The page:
In this session, we reflect on how we apply, as well as teach, qualitative methods. We add­ress questions, e.g., to which extent does one trust one’s own results? how does one derive findings from qualitative data analysis? what are the promise and pitfalls of being systematic as Gioia or Yin prescribe? And iff reflexivity is aimed, to which degree we can really achieve it?

Session leader: Emrah Karakaya, KTH
Participants: Ebru Susur, Universidad Politécnica de Madrid and Politecnico di Milano, Simon Okwir, Uppsala University, Vikash Kumar Sinha, Aalto University.
Format: Round table
Venue: Hall K53

c) Education
Academic programs in Fintech
Financial technology (Fintech) is an emerging field where software development, mathematical and statistical modeling, and practical problem-solving expertise meets the financial domain. Recent year, the Fintech interest from students can be visible in bachelor- and master thesis where students combine, for instance, machine learning algorithms with financial data.

The session aims to deepen our understanding of possible Fintech courses, tracks and master programs through an interactive workshop where we will ask participants to share their views on our ideas for possible collaboration options as well as some initial thoughts on pedagogical setup. Examples of issues addressed: which opportunities and challenges does the Fintech industries meet? How can universities collaborate with the industries to build strong programs meeting these opportunities and challenges? And what should the key building blocks in such programs be?

Session leader: Mattias Wiggberg, KTH; Niklas Arvidsson, KTH; Tomas Sörensson, KTH
Format: Workshop

Venue: Room 243

d) Young Scholars
PhD theses by papers

A significant proportion of doctoral theses are carried out in the form of publications plus an introductory section. However, this format is still under discussion. The session revolves around the following issues:

What are the requirements in different Scandinavian countries and universities for such theses by publications? How to manage the publications in a reasonable timescale? How to write the introductory section? How explicating the unique contribution by linking the publications? And how can a PhD program enhance efficient thesis processes?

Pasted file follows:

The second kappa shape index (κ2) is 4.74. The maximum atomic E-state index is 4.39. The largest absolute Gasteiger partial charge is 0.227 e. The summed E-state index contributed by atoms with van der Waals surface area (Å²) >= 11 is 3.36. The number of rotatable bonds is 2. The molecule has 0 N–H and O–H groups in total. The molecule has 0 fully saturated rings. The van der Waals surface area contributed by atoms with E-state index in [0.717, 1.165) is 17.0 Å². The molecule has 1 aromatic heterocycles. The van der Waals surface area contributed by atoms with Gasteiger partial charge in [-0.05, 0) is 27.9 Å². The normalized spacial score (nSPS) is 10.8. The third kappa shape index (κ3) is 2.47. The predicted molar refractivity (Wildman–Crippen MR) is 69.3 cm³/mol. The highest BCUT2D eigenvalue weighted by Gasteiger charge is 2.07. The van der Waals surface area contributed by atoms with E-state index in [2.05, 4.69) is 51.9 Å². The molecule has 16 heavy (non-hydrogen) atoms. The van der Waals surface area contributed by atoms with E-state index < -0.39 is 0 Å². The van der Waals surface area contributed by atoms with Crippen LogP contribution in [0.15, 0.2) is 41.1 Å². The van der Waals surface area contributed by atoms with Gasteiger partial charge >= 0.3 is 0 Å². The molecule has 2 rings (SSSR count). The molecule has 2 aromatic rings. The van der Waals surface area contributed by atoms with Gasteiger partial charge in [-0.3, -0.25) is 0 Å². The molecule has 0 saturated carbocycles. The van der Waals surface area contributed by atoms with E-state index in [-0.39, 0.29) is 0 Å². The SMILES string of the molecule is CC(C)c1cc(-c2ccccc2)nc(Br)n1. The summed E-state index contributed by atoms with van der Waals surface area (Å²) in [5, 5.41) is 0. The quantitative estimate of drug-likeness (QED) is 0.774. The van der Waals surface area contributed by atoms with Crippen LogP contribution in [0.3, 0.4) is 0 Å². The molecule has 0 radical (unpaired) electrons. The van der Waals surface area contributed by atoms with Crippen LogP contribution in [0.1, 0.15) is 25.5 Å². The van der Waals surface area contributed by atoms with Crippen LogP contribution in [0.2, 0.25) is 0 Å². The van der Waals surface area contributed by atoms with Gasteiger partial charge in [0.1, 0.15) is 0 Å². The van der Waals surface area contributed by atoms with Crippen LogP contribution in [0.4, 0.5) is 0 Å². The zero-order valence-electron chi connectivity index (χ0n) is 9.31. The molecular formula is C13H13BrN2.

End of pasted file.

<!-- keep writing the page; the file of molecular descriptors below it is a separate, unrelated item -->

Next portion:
Session leader: Miia Martinsou, Tampere University
Format: Round table
Venue: Room 643

11.30-12.30 Lunch

12.30 – 14.00 Keynote Address

Industrial Engineering and Management: knowledge for the future?
Industrial relevance is of outmost importance for a field as Industrial Engineering and management (IEM). From its cradle in the mass-manufacturing of the industrial revo­lu­tion, IEM has over the years followed the industrial development to include an increa­singly larger number of issues. Facing today’s situation with digitalization and disruptive changes, the one-billion question is: what should we research and teach to continue staying relevant? Or stated differently: which will be the relevant IEM-competences for the future?

These are examples of issues that will be addressed by our highly competent panel of entrepreneurs and leaders from industry.

Session leader: Bo Karlson Director of Studies at INDEK. KTH

Expert panel:

  • Tuva Palm, Serial Entrepreneur, MSc KTH
  • Jane Walerud, Business Angel, Doctor h.c., KTH
  • Nils Gunnar Vågstedt, Director of Innovation at Scania, PhD KTH.

Venue: Auditorium F2

14.00 Swedish Fika
 

14.30 – 15.30 Parallel Sessions 2
 

a) Research
Digitalization and the transformation of corporate organizations.
High impact digitalization challenges incumbent industry companies. However, there are few studies addressing how incumbent firms can structure the transformation to deve­lop new digital-based offerings, in parallel with pursuing their existing products, custo­mers and business models.

Consequently, the session will around a number of crucial questions, e.g. how are incum­bent firms and business models challenged by digitalization? How do firms solve the con­tra­dictions between serving existing technologies and offerings, as well as future digital, disruptive technologies? How do national innovation strategy support the digital trans­for­mation of incumbents? And what kind of management models guide the development of the new organizational practices needed for digital transformation?